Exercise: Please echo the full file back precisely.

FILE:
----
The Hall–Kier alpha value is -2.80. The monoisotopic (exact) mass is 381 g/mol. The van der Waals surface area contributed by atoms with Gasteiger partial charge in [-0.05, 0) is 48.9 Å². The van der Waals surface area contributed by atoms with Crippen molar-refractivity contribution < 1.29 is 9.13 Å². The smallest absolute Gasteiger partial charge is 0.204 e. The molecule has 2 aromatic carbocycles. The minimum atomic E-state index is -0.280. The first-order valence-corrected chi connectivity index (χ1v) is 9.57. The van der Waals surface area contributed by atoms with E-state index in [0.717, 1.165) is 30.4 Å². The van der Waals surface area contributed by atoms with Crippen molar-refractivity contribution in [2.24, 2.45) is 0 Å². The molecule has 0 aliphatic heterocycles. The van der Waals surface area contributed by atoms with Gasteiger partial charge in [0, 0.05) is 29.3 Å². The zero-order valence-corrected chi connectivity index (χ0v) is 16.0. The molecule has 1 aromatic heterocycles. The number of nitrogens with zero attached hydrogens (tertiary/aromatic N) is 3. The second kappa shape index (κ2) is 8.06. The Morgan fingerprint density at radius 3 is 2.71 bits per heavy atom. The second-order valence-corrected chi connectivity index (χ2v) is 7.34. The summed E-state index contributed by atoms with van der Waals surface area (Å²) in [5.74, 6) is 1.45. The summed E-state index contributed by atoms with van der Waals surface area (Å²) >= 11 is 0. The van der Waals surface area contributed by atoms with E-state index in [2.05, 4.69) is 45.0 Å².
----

The Hall–Kier alpha value is -2.80. The monoisotopic (exact) mass is 381 g/mol. The van der Waals surface area contributed by atoms with Gasteiger partial charge in [-0.05, 0) is 48.9 Å². The van der Waals surface area contributed by atoms with Crippen molar-refractivity contribution < 1.29 is 9.13 Å². The smallest absolute Gasteiger partial charge is 0.204 e. The molecule has 2 aromatic carbocycles. The minimum atomic E-state index is -0.280. The first-order valence-corrected chi connectivity index (χ1v) is 9.57. The van der Waals surface area contributed by atoms with E-state index in [0.717, 1.165) is 30.4 Å². The van der Waals surface area contributed by atoms with Crippen molar-refractivity contribution in [2.24, 2.45) is 0 Å². The molecule has 0 aliphatic heterocycles. The van der Waals surface area contributed by atoms with Gasteiger partial charge in [0, 0.05) is 29.3 Å². The zero-order valence-corrected chi connectivity index (χ0v) is 16.0. The molecule has 1 aromatic heterocycles. The number of nitrogens with zero attached hydrogens (tertiary/aromatic N) is 3. The second kappa shape index (κ2) is 8.06. The Morgan fingerprint density at radius 3 is 2.71 bits per heavy atom. The second-order valence-corrected chi connectivity index (χ2v) is 7.34. The summed E-state index contributed by atoms with van der Waals surface area (Å²) in [5.74, 6) is 1.45. The summed E-state index contributed by atoms with van der Waals surface area (Å²) >= 11 is 0. The van der Waals surface area contributed by atoms with E-state index in [2.05, 4.69) is 45.0 Å².